Okay, okay, okay. Damn you, Steve Jobs. Yes, I want an iPhone — even though it costs more than a brand new computer would cost, and even though I probably won’t be able to get one in Canada until 2015, and even though I will have to sign up for a 10-year contract to even be able to afford it in the first place, and even though it doesn’t have 3G (although it likely will, as Luca points out here), and even though I will likely have to pay my remaining arm and leg for monthly data charges, I still want one.


Why? Because it is just so unbelievably cool. The full-length touchscreen. The multi-touch gestures. The full-featured browser. The 8 gigs of storage and iTunes support. The smart orientation sensing and automatic call-volume control. I could go on, but it’s too painful. I know, the touchscreen is a question mark — will it be slippery when typing? And that sleek shape is going to get all greasy and fingerprinted, just like the iPod does. But it just doesn’t matter.

Damn you, Steve Jobs.

About the author

Mathew 2430 posts

I'm a Toronto-based senior writer with Fortune magazine, and my favorite things to write about are social technology, media and the evolution of online behavior

12 Responses to “Okay, I want one — are you happy now?”
  1. I don’t think you have to be an Apple fanboy to appreciate the new Iphone that Steve Jobs announced Tuesday at MacWorld. But it doesn’t hurt, does it? Just look at the thing… [IMG ] Heck, even Matthew Ingram (not the biggest Apple fan in the world) wants one. I’m in the market for a new phone and I’ve been thinking about getting a smart phone, like my wife’s Treo. But I decided to hold off, just in case all the hype about the new Apple phone turned out to

  2. Actually, what i’m interested in is what tying on it will actually feel like as there are no keys and its all touch screen and gestures. Will it be sensitive enough? Will it be too sensitive? Will getting the keys to recognize key strokes be accurate enough if you have large meaty paws?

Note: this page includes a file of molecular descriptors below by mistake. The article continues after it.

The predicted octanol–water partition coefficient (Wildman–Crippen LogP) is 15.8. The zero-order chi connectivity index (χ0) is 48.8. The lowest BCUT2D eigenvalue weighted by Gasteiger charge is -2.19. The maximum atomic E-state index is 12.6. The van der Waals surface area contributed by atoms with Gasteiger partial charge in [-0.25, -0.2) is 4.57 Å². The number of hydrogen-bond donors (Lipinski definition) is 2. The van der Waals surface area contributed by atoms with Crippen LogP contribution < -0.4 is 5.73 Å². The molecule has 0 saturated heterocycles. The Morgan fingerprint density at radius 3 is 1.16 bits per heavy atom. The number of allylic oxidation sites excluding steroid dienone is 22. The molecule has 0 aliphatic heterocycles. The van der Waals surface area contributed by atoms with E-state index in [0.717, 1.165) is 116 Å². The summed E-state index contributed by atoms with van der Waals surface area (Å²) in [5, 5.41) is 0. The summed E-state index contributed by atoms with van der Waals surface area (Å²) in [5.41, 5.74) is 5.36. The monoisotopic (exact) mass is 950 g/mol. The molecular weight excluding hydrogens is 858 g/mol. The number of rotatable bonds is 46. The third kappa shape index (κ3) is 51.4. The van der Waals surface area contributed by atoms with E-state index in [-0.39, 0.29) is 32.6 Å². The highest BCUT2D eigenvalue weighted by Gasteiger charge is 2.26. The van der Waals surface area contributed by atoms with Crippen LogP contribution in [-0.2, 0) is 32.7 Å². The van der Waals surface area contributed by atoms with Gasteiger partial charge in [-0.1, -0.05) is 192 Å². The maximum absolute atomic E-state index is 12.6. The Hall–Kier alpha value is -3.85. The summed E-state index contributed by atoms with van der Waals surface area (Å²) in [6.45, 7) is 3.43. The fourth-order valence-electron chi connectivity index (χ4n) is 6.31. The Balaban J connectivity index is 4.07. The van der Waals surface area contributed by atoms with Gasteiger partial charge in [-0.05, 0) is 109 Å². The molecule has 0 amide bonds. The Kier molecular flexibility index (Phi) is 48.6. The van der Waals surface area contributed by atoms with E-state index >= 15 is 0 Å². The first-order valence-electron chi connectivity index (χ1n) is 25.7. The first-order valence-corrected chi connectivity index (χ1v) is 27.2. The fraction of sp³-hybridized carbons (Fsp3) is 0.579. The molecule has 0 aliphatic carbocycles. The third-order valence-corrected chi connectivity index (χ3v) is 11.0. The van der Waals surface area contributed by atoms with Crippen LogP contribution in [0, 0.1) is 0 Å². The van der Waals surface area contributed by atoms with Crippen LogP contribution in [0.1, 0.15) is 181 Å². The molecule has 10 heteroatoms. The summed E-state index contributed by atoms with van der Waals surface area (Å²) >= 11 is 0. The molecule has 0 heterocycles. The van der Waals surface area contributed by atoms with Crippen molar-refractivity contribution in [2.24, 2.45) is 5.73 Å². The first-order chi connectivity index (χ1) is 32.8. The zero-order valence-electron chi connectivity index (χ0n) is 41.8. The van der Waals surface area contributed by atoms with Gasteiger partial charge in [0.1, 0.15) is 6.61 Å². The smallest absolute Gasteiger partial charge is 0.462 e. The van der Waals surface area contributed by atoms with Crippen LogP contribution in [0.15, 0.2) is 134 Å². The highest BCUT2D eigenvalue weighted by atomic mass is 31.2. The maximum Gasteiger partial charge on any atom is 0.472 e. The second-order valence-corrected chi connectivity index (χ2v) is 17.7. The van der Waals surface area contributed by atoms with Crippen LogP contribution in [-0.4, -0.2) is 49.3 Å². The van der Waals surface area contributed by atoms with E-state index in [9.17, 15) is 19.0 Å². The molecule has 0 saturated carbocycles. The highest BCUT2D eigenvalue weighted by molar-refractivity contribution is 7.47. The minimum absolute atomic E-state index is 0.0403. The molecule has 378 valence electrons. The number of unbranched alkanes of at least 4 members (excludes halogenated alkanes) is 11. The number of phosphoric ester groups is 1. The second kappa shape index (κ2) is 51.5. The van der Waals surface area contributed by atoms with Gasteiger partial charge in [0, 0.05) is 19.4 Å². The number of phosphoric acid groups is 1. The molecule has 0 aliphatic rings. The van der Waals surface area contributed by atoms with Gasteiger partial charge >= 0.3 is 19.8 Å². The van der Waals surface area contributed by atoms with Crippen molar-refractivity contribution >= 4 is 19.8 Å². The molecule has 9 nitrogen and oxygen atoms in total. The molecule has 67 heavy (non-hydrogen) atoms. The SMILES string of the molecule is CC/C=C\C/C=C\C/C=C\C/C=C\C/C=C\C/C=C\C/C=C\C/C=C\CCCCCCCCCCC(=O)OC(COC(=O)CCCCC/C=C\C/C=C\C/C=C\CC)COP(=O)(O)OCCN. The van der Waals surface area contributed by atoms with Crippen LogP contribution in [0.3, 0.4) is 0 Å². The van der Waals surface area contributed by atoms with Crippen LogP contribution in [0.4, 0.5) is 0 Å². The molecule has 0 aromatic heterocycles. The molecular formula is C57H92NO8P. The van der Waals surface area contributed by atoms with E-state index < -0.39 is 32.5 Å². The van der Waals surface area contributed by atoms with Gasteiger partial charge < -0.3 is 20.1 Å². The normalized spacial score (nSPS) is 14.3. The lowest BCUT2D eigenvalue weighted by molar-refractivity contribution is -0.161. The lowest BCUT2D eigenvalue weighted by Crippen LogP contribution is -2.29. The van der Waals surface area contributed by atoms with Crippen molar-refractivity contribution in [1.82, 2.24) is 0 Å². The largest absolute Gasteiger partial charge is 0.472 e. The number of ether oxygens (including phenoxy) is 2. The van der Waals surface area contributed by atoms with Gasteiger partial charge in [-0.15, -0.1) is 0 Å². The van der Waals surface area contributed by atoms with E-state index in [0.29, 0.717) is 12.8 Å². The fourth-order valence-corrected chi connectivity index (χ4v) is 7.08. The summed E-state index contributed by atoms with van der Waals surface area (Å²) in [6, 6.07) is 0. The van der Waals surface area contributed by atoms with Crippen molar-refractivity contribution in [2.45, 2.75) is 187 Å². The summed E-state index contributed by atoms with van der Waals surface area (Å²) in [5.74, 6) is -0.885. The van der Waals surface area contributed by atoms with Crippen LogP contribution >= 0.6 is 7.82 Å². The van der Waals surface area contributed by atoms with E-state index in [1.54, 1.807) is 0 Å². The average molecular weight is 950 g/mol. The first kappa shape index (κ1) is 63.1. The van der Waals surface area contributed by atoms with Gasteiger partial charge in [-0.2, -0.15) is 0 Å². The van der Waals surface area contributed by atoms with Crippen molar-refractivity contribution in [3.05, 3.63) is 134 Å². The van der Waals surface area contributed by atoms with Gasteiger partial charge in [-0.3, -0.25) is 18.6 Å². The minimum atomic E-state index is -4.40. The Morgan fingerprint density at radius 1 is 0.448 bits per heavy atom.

Hey, its probably going to be fine, but I think there will be just a little bit of schadenfreude if it turns out that all of the juicy deliciousness is an ergonomic and user-interface nightmare.


  3. It just hit me. Steve Jobs doesn’t have finger prints.

    All of a sudden everything makes sense.

  4. If you are lucky Apple will send bloggers samples of the phone to be reviewed.

    Hmm, damn, lots of bloggers have already killed that gig after Microsoft’s attempt.

  5. David Pogue had a brief hands-on and says typing on it was “difficult” (though he says that by the end of the short session the predictive typing was 100% accurate). And Gartenberg notes, among other shortcomings, that there’s no support for Office documents (and what about pdfs?).

    Beautiful device, but these two things taken together would be a real problem for me ….

    Sigh …

  6. […] NOTE: To further support my theory of an over-exaggerated reaction by the blogosphere, read more about the iPhone launch here, here, here, here, here, here, here… plus, there’s many, many more that I didn’t even care to mention. I’m not even joking.    […]

  7. […] Yesterday’s iPhone announcement, which set off a media frenzy unparalleled even in the superlative-rich zone that is the Steve Jobs’ reality distortion field, was not the biggest news of the day. But here in the tech ‘tropolis, where (frankly) small thoughts assume disproportionate proportions, we were all sitting ducks for the raging torrent of sheer gadget-porn ecstasy that the iPhone unleashed. Even my ordinarily sensible friend Mathew has seemingly been smitten, and that’s no small feat. […]

  8. Engtech, that was hilarious — I laughed out loud :-)

  9. Thanks, Luca. I guess I should have said no 3G right now :-)

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